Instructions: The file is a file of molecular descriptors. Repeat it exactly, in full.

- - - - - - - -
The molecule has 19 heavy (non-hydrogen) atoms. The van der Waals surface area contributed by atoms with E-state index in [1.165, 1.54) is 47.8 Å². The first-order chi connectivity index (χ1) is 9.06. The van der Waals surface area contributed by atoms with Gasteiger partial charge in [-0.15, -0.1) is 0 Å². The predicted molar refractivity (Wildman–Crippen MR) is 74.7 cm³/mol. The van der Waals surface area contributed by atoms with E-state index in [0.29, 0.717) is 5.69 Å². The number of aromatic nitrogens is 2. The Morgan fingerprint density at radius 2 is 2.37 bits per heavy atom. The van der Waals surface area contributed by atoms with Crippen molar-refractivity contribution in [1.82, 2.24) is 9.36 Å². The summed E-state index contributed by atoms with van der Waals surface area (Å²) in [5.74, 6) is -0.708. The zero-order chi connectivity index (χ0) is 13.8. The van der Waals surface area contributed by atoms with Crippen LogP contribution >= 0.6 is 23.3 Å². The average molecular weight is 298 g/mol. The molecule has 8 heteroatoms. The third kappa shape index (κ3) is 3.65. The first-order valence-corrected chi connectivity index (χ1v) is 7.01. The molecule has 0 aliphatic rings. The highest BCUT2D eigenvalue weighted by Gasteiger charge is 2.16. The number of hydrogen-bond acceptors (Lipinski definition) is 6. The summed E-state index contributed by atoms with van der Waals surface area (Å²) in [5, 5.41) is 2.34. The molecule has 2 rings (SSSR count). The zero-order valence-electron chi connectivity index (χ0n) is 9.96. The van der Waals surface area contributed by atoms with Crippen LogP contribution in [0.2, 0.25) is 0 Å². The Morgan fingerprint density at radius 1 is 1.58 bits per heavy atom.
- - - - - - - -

The molecule has 19 heavy (non-hydrogen) atoms. The van der Waals surface area contributed by atoms with E-state index in [1.165, 1.54) is 47.8 Å². The first-order chi connectivity index (χ1) is 9.06. The van der Waals surface area contributed by atoms with Gasteiger partial charge in [-0.15, -0.1) is 0 Å². The predicted molar refractivity (Wildman–Crippen MR) is 74.7 cm³/mol. The van der Waals surface area contributed by atoms with E-state index in [0.29, 0.717) is 5.69 Å². The number of aromatic nitrogens is 2. The Morgan fingerprint density at radius 2 is 2.37 bits per heavy atom. The van der Waals surface area contributed by atoms with Crippen molar-refractivity contribution in [1.82, 2.24) is 9.36 Å². The summed E-state index contributed by atoms with van der Waals surface area (Å²) in [5.74, 6) is -0.708. The zero-order chi connectivity index (χ0) is 13.8. The van der Waals surface area contributed by atoms with Crippen LogP contribution >= 0.6 is 23.3 Å². The average molecular weight is 298 g/mol. The molecule has 8 heteroatoms. The third kappa shape index (κ3) is 3.65. The first-order valence-corrected chi connectivity index (χ1v) is 7.01. The molecule has 0 aliphatic rings. The highest BCUT2D eigenvalue weighted by Gasteiger charge is 2.16. The number of hydrogen-bond acceptors (Lipinski definition) is 6. The summed E-state index contributed by atoms with van der Waals surface area (Å²) in [5, 5.41) is 2.34. The molecule has 2 rings (SSSR count). The zero-order valence-electron chi connectivity index (χ0n) is 9.96. The van der Waals surface area contributed by atoms with Crippen LogP contribution in [0.2, 0.25) is 0 Å². The Morgan fingerprint density at radius 1 is 1.58 bits per heavy atom.